Runtime: 1Hour 25Minutes

Rated PG

Director: Jean-Marie Pelissie

Studio: Golden Gate Productions

Available: VHS, DVD

The Blues Brothers (1980)

By Richard Winters

My Rating: 7 out of 10

4-Word Review: A mission from God.

Jake (John Belushi) is released from jail and joins his brother Elwood (Dan Aykroyd) in starting up their old band so as to raise money for their old orphanage. Trying to get the members back proves harder than they thought, but because they are ‘on a mission from God’ nothing deters them including having every police agency in the state (and various other riff-raff) on their tail.

If you take away the songs and the extended car chases you have only 20 minutes of actual comedy and even then it is not real hilarious just amusing. Sometimes it gets downright silly like an old Disney movie with no edginess or satire. There isn’t even the expected crudeness or sophmorics and having this thing rated ‘R’ is ridiculous.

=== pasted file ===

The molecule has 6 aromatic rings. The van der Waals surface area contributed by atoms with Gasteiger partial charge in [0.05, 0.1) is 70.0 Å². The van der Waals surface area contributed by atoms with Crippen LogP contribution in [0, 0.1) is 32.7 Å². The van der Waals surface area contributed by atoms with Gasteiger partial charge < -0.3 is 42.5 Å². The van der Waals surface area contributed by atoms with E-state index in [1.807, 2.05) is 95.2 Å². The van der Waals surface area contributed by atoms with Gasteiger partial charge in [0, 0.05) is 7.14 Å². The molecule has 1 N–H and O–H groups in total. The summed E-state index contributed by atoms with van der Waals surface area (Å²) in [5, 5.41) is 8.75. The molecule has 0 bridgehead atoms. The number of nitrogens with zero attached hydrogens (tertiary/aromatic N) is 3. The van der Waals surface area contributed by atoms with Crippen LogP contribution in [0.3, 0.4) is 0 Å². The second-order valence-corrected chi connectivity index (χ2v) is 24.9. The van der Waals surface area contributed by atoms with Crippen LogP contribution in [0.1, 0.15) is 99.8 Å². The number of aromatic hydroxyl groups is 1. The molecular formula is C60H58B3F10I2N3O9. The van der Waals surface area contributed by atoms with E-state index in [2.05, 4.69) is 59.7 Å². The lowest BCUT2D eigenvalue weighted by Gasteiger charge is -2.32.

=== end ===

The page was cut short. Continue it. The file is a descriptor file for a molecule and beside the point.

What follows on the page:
For such a simple comedy it is well staged almost like a grand scale spectacle. The stunts are spectacular and at certain times breathtaking. Director John Landis seems to have shut down the whole city of Chicago to do it and it definitely set a new standard for car chases.

Some of it makes you grab the edge of your seat especially when you see in fast motion, from their viewpoint, careening down the street as they dodge cars and pedestrians that seem to pop up at you. It also helps the validity to have them run into some road construction because in Chicago that’s pretty much all you see. I lived there for 18 years and the saying they have is that there are two seasons ‘winter and road construction’. Yet it would have been nice to see them wearing their seatbelts! Anyone else would have been killed or injured with any number of things they do and this thought takes away from some of the fun. It also would have helped the plausibility to have a couple of the bullets shot at them at least hit the car. There is a scene where over a hundred different policemen shoot at the car and not even one hits it!